Drafted by representatives of diverse legal and cultural backgrounds from all regions of the world, the Declaration sets out universal values and a common standard of achievement for all peoples and all nations. It establishes the equal dignity and worth of every person. Thanks to the Declaration, and States’ commitments to its principles, the dignity of millions has been uplifted and the foundation for a more just world has been laid. While its promise is yet to be fully realized, the very fact that it has stood the test of time is testament to the enduring universality of its perennial values of equality, justice and human dignity.

The Universal Declaration of Human Rights empowers us all. The principles enshrined in the Declaration are as relevant today as they were in 1948. We need to stand up for our own rights and those of others. We can take action in our own daily lives, to uphold the rights that protect us all and thereby promote the kinship of all human beings.

#StandUp4HumanRights

  • The Universal Declaration of Human Rights empowers us all.
  • Human rights are relevant to all of us, every day.
  • Our shared humanity is rooted in these universal values.
  • Equality, justice and freedom prevent violence and sustain peace.
  • Whenever and wherever humanity’s values are abandoned, we all are at greater risk.
  • We need to stand up for our rights and those of others.

National Church Mission Association (NCMA) 
Alliance Defending Freedom (ADF) India
Milap Community Church of India
Chhattisgarh State Christian Alliance
Young Men’s Christian Association (YMCA), Raipur

 

(Source:  Rev. Akhilesh Edgar)

‘Blue-ing’ Our Churches & Communities : National Council of Churches invitation this Advent to End Child Abuse

‘Blue-ing’ Churches & Communities, 16 Days of Activism Campaign @NCCI ( Photo Source www.boston.archive )

On 28th November 2017, the National Commission for Protection of Child Rights (NCPCR) in India requested for valuable suggestions to end child abuse in the context of increasing abuse of violence on children in India. Stuti  Kacker Chairperson of NCPCR in her request letter of 28th November 2017 states: “Sexual crime against children is showing an alarming increase and there is urgent need to tackle this problem on a war footing. Parliament has already brought a comprehensive Act namely ‘The Protection of Children from Sexual Offences (POCSO) Act, 2012 to punish those who commit sexual offences against children. However, there is a pressing need to formulate a broad based strategy to prevent such crime from occurring, which is only possible if all stakeholders namely children themselves, their parents, school administration, law enforcement agencies, NGOs and civil society etc. as a whole, create awareness and highlight the moral repugnancy of such crimes.”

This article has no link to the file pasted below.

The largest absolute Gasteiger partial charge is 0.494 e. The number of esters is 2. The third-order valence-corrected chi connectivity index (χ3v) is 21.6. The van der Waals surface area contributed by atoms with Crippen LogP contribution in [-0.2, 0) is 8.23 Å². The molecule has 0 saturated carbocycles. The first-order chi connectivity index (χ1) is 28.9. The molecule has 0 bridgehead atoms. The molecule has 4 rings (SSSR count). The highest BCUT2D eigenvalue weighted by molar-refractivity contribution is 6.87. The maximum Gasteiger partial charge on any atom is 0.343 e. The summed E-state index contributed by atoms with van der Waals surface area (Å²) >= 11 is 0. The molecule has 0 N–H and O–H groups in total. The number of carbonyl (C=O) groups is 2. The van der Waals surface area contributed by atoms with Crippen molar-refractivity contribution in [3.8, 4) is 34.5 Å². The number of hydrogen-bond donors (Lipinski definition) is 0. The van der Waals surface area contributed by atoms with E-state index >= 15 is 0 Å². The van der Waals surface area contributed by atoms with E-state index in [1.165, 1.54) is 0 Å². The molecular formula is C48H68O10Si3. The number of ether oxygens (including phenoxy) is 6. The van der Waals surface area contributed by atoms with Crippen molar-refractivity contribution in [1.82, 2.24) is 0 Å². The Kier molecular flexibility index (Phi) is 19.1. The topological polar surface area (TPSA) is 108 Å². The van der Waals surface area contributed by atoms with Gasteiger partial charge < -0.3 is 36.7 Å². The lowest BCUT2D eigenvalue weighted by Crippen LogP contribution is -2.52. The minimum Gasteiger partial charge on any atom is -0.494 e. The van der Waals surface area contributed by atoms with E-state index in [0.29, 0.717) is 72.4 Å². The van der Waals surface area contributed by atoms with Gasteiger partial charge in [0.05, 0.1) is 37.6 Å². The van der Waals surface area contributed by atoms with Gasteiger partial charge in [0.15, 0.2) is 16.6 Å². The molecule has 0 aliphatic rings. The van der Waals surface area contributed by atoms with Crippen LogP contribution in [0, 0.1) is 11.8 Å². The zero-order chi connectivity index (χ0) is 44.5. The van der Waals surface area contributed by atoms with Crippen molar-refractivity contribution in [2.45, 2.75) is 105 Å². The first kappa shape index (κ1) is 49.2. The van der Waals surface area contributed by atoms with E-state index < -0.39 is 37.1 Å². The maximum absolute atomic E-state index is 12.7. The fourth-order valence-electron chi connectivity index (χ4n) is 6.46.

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Gender Equity Enabling Timetable (GEET) of Church of South India Removing Bottlenecks to Build Just Inclusive Communities

Mission Paradigm Shift from Equality to Equity to Promote Gender Justice & Build Just Inclusive Communities

Women’s empowerment programs have been at the core of the ‘Diaconal Ministry’ of the Church of South India. According to Revd Asir Ebenezer- Director of Diaconal  Concerns- CSI Synod “these programs have taken many forms in different contexts. Education, empowerment, and economic livelihood options were some of the areas that took root in most places. Education of girls was the flagship of church’s education ministry. Many hostels for girls as well as nursing and teacher training schools for young women were started and flourish to this day.”  CSI also initiated the ‘Girl Child Campaign’. Ebenezer further states “However despite a radically sound theology and a reformist mind with regard to gender sensitivity, there are many bottlenecks. The aim of the discourse on gender equity is to reach beyond the domain of women and their associations. There is a vital need for gender mainstreaming to end gender based violence.  So GEET  brings the discourse to the mainstream life and witness of  Church Women and Men. The present visible leadership of males in the church sphere is to be challenged to bring significant changes.”

Gender Equity Enabling Timetable (CSI-GEET) –   Has three foci: